Most genuine leather products will be labeled as such. Even items no longer in their original packaging will often contain a label stating that they are genuine leather.
These labels are often sewn into the inside of jackets or stamped on the bottom of a case. A label is probably the easiest thing to fake for a counterfeiter, but doing so is illegal in most jurisdictions.
This means a product being labeled as genuine leather will protect you from legitimate businesses that are just trying to market their product as nicer than it actually is.
Looks Real to Me
The pores on genuine leather will have a semi-random pattern based on the animal the leather was taken from. There may even be slight wrinkles and blemishes, just like real skin. Fake leather is often too even in appearance and too free of blemishes, with pores that follow a set pattern. The watch case to the left is genuine Italian leather (click on the picture for a better view). You can see the pores in the leather do not follow a set pattern. There are even some slight imperfections if you look closely.
A product that is labeled as ‘real leather’ might actually be made of reconstituted/bonded leather. Reconstituted leather is made from bits of leather that are left over when making something else. The leather is then bonded to other pieces using a bonding agent, such as glue. Sometimes called bonded leather, the resulting product is made of leather. Mostly. I’d honestly rather have a quality fake leather over the reconstituted kind. The easiest way to tell reconstituted leather is to smell it, which brings us to our next point.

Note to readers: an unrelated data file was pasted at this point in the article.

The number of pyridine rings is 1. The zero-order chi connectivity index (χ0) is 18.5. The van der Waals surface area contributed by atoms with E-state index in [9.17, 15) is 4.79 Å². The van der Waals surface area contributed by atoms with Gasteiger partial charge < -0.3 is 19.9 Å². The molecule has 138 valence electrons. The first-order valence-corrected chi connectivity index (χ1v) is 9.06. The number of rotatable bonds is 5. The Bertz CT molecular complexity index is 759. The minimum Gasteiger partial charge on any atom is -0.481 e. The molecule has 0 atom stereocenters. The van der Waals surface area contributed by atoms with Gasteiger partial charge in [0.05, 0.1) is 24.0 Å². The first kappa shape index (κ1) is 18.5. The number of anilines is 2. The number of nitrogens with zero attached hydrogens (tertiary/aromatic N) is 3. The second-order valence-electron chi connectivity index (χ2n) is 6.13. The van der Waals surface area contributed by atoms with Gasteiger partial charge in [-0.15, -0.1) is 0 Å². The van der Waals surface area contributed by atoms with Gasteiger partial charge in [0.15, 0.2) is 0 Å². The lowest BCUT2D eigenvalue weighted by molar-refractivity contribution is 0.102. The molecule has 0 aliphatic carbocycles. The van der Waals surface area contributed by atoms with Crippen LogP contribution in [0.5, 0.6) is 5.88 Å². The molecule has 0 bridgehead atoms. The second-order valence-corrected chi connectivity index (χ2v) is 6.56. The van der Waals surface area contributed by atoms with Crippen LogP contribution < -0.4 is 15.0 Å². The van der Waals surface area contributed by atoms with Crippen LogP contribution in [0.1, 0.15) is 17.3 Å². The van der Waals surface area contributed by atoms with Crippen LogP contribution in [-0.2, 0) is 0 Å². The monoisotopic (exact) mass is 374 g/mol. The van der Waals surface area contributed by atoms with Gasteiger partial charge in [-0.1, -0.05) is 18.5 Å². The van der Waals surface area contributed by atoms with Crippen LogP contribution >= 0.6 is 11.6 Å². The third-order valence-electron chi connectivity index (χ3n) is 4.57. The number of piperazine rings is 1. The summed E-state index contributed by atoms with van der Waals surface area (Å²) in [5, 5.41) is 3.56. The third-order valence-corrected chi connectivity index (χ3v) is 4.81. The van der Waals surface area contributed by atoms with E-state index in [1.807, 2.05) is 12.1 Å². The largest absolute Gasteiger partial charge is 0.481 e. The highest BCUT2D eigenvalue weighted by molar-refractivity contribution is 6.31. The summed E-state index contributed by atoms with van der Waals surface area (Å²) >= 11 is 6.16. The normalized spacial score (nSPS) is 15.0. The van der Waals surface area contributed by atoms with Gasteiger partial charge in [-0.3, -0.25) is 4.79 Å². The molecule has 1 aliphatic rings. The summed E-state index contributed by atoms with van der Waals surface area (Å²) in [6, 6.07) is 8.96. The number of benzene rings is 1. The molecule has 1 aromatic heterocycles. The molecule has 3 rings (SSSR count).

The Nose Knows
Reconstituted leather will very likely smell like the real deal. Scientists have gotten very good at making things smell like other things, so the genuine leather smell is easily faked. However, smell is still one of the easiest ways to identify reconstituted leather. This is because in addition to smelling like leather, fake leather will often smell like glue or plastic.
The Fire Test
Genuine leather is much more resistant to fire than a petroleum based fake leather, but even genuine leather can be ruined easily if you aren’t careful. We do not recommend this method, but if you do decide to risk it, a quick 2 seconds over an open flame will start to melt an acrylic or plastic product while leaving a genuine leather product undamaged.
On the Edge
Real leather does not cut as smoothly as an artificial leather. Find an edge where the leather has been cut and examine it. Real leather will have a rough appearance to the cut, while a plastic knockoff will be smooth.
Practice Makes Perfect
If you’ve read this far, you’re probably already thinking of all kinds of leather things around the house to sniff. Go for it! The best way to avoid accidentally buying a fake leather product is to familiarize yourself with different kinds of leather.
Main Photo: GuySie